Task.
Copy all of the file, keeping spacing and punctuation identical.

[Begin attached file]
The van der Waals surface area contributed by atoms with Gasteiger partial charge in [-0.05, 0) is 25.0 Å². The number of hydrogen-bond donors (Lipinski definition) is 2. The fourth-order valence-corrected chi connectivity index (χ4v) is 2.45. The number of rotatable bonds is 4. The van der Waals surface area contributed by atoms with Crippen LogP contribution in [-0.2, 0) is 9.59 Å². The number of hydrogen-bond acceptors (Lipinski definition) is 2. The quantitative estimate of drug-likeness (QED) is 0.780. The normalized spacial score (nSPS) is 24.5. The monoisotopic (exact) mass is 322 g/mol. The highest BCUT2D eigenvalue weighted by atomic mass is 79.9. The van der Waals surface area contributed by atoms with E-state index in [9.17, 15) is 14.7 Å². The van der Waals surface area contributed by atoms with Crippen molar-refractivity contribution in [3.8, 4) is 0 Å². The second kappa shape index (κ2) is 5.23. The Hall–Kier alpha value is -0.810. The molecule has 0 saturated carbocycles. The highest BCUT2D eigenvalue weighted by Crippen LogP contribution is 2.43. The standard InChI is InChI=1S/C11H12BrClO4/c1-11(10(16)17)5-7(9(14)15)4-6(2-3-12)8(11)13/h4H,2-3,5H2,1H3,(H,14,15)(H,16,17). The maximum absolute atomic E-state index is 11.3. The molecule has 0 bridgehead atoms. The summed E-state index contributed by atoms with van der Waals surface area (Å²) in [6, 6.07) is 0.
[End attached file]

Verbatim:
The van der Waals surface area contributed by atoms with Gasteiger partial charge in [-0.05, 0) is 25.0 Å². The number of hydrogen-bond donors (Lipinski definition) is 2. The fourth-order valence-corrected chi connectivity index (χ4v) is 2.45. The number of rotatable bonds is 4. The van der Waals surface area contributed by atoms with Crippen LogP contribution in [-0.2, 0) is 9.59 Å². The number of hydrogen-bond acceptors (Lipinski definition) is 2. The quantitative estimate of drug-likeness (QED) is 0.780. The normalized spacial score (nSPS) is 24.5. The monoisotopic (exact) mass is 322 g/mol. The highest BCUT2D eigenvalue weighted by atomic mass is 79.9. The van der Waals surface area contributed by atoms with E-state index in [9.17, 15) is 14.7 Å². The van der Waals surface area contributed by atoms with Crippen molar-refractivity contribution in [3.8, 4) is 0 Å². The second kappa shape index (κ2) is 5.23. The Hall–Kier alpha value is -0.810. The molecule has 0 saturated carbocycles. The highest BCUT2D eigenvalue weighted by Crippen LogP contribution is 2.43. The standard InChI is InChI=1S/C11H12BrClO4/c1-11(10(16)17)5-7(9(14)15)4-6(2-3-12)8(11)13/h4H,2-3,5H2,1H3,(H,14,15)(H,16,17). The maximum absolute atomic E-state index is 11.3. The molecule has 0 bridgehead atoms. The summed E-state index contributed by atoms with van der Waals surface area (Å²) in [6, 6.07) is 0.